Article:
Initial RNA transcription produces several tRNAs (one in prokaryotes and plant chloroplasts and seven or eight in eukaryotes) that contain an adenosine (A) at the wobble position (position 34). However, in all cases, adenosine at position 34 is post-transcriptionally converted to inosine (I), producing mature tRNAs without adenosine at the wobble position. The enzymes responsible for this A-to-I conversion in tRNA are tadA (acting as a homodimer) in prokaryotes and the heterodimeric ADAT2-ADAT3 complex in eukaryotes. The genes encoding these proteins are essential for cell viability, illustrating the biological importance of A-to-I editing at the wobble position of tRNA. In this study, recombinant tadA proteins from Escherichia coli, Agrobacterium tumefaciens, and Aquifex aeolicus, as well as the ADAT2-ADAT3 proteins from Saccharomyces cerevisiae, were overexpressed in E. coli and purified to homogeneity by chromatography. Crystallization of a proteolytically cleaved A. tumefaciens tadA (missing the last eight amino acids at the C-terminus) produced high-quality crystals, and the structure was determined at 1.6 A resolution. In addition, enzymatic assays of the wild-type proteins as well as several mutants were carried out using both the full-length E. coli tRNA(arg2) and the truncated anticodon stem-loop motif as substrates. Our biochemical and structural studies, in combination with sequence and structural comparisons with other deaminases, allow us to propose a model of tadA-tRNA interaction that explains the molecular basis of tRNA recognition by tadA. In particular, a conserved FFxxxR motif at the C-terminus, which is unique to tadA, has been identified, and its critical role in tRNA substrate recognition is proposed. Furthermore, the structural study of prokaryotic tadA presented here also sheds light on tRNA substrate recognition and the possible evolutionary origin of the eukaryotic ADAT2-ADAT3 heterodimer.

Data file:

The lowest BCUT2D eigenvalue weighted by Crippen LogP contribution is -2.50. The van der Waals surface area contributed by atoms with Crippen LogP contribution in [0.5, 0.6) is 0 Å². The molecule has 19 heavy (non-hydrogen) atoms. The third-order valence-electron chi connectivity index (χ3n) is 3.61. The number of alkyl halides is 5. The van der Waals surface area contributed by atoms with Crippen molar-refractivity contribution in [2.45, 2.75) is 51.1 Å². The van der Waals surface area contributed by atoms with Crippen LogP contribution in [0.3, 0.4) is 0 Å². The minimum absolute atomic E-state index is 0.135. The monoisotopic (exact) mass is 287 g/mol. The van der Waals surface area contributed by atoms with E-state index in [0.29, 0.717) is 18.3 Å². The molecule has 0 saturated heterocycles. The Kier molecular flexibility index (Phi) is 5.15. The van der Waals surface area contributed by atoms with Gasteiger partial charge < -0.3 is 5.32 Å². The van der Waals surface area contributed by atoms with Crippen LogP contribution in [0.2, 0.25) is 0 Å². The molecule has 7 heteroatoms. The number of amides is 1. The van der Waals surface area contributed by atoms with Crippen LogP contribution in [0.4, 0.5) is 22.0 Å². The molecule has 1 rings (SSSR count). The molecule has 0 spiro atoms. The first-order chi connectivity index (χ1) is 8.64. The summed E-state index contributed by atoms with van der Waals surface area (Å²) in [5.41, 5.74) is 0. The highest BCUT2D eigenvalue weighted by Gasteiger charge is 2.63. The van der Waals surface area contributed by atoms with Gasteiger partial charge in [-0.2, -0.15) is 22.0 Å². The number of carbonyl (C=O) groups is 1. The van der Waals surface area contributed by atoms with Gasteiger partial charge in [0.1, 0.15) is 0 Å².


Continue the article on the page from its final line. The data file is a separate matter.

"However, since no G 34 -containing tRNA gene exists that can decode the C-ending codon for arginine, tRNA Arg ACG has to also undergo essential A-to-I editing, a reaction catalyzed by ADATa (TadA), a homolog of ADAT2 with similar active site residues  . Unlike eukaryotic ADAT2/3, bacterial ADATa is a homodimer   . One major difference between bacterial ADATa and eukaryotic ADAT2/3 is their ability to efficiently deaminate in vitro a substrate as small as the anticodon stem-loop of tRNA Arg , while ADAT2/3 requires a fulllength tRNA for activity. "
[Show abstract][Hide abstract] ABSTRACT: In all organisms tRNAs play the essential role of connecting the genetic information found in DNA with the protein synthesis machinery ensuring fidelity during translation. Following transcription tRNAs undergo a number of processing events including numerous post-transcriptional modifications that render a tRNA molecule fully functional. The effects of some modifications go beyond simply affecting tRNA structure and can alter the meaning of the tRNA. This review will summarize the current state of the tRNA editing field, highlighting how editing affects tRNA structure and function in various organisms. It will also discuss recent data that hints at connections between editing and modification that may be exploited by cells to modulate a tRNA's role in translation.